And Still She Laughs: Defiant Joy In The Depths Of Suffering, by Kate Merrick
[Note: This book was provided free of charge by BookLook/Thomas Nelson Publishing. All thoughts and opinions are my own.]
This book is messy in the best way. Reading this book, which is one of an unfortunately long list of books about dealing with the messiness and brokenness of life by female authors , one gets the feeling that speaking to the author would not be unlike reading the book in its honesty and in its forthright awkwardness. I have somewhat mixed feelings about the rush of books being written by and for people who have been deeply damaged by life. On the one hand, as someone who has been deeply damaged by life in ways that are painful and distressing, and knowing many people who feel the same way from a variety of circumstances, I am glad that there are books made that seek to comfort people and reach them where they are. On the other hand, I think we would do well more to point towards the ideal than wallow in the pain and suffering of the real. This book, like many, reaches us where we are, but there are other books needed to point us to where God meant for us to be. Perhaps this author, in the future, will write some of them.
In this book’s 200 or so pages with twelve chapters that mix the author coming to terms with the death of her daughter Daisy from cancer and the experience of multiple miscarriages with her own intense biblical study of other notable biblical women like Bathsheba, Mary of Nazareth, Sarah, and Hagar. The book has an interesting feel to it, in that it is full of vivid discussion of the problems of life from the author’s own experience and observation, told with wit and even sometimes a sense of reckless abandon and also a thoughtful and serious take on notable biblical women and their value as models and comforters to believers. It goes without saying that this book is written by women, about women, and for women, as are many books that are in my library, but this book is not meant only for women, and there are certainly men who would find a great deal of encouragement in the honesty of the author and her willingness to openly wrestle with the pain and difficulty of life with a fair amount of bravery.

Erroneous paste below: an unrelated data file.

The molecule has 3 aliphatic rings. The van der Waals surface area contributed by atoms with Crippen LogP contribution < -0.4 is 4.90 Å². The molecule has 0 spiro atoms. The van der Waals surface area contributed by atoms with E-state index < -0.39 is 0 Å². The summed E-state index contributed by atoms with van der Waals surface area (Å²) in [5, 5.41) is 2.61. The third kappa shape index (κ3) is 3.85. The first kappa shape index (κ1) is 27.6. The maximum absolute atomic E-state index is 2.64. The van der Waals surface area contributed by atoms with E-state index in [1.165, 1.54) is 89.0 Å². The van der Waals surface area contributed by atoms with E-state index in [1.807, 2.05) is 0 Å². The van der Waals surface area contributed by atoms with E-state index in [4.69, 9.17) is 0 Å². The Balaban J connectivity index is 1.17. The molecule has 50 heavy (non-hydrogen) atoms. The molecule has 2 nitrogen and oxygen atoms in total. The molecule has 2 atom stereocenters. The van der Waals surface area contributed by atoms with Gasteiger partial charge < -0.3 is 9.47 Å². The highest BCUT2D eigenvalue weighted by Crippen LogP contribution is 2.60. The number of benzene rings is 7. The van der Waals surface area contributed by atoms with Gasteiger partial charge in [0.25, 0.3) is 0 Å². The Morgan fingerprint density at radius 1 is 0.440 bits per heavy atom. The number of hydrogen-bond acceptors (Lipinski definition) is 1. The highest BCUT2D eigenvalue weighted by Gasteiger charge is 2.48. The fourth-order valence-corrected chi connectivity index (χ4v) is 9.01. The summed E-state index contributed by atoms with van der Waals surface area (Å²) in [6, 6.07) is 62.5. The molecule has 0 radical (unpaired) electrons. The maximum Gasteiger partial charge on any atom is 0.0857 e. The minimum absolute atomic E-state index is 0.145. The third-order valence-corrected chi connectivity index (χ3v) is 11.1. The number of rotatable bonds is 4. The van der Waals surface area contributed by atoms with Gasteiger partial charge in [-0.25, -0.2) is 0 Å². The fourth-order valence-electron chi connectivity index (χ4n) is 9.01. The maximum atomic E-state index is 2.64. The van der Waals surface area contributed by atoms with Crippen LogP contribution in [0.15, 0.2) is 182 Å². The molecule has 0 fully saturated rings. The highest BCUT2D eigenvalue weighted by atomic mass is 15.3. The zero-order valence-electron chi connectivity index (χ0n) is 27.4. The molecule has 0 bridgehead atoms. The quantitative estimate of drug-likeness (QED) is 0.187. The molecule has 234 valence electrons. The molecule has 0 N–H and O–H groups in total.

There is a lot to value about this book. The author clearly has a good authorial voice and a command of her subject matter. One can empathize with her and how she struggles to overcome grief and bitterness and PTSD. One can also celebrate the fact that despite her suffering she has a loving husband and two surviving children who bring her great joy, even if they do not erase the pain and suffering and loss that she has experienced. This book is one that asks some tough questions and in wrestling with God gives encouragement to those who are wrestling with God in their own seasons of divine discontent and trial and struggle. Indeed, it is surprising how polished this book feels despite the author’s scatological focus and the messiness in many senses of the word of her subject matter. Be that as it may, as a book that combines biblical study along with elements of memoir, this book is one I can warmly recommend, especially for women looking for encouragement during dark seasons of life. The author’s honesty and grim determination will likely lessen the burden that many feel in their own periods of grief and sorrow.
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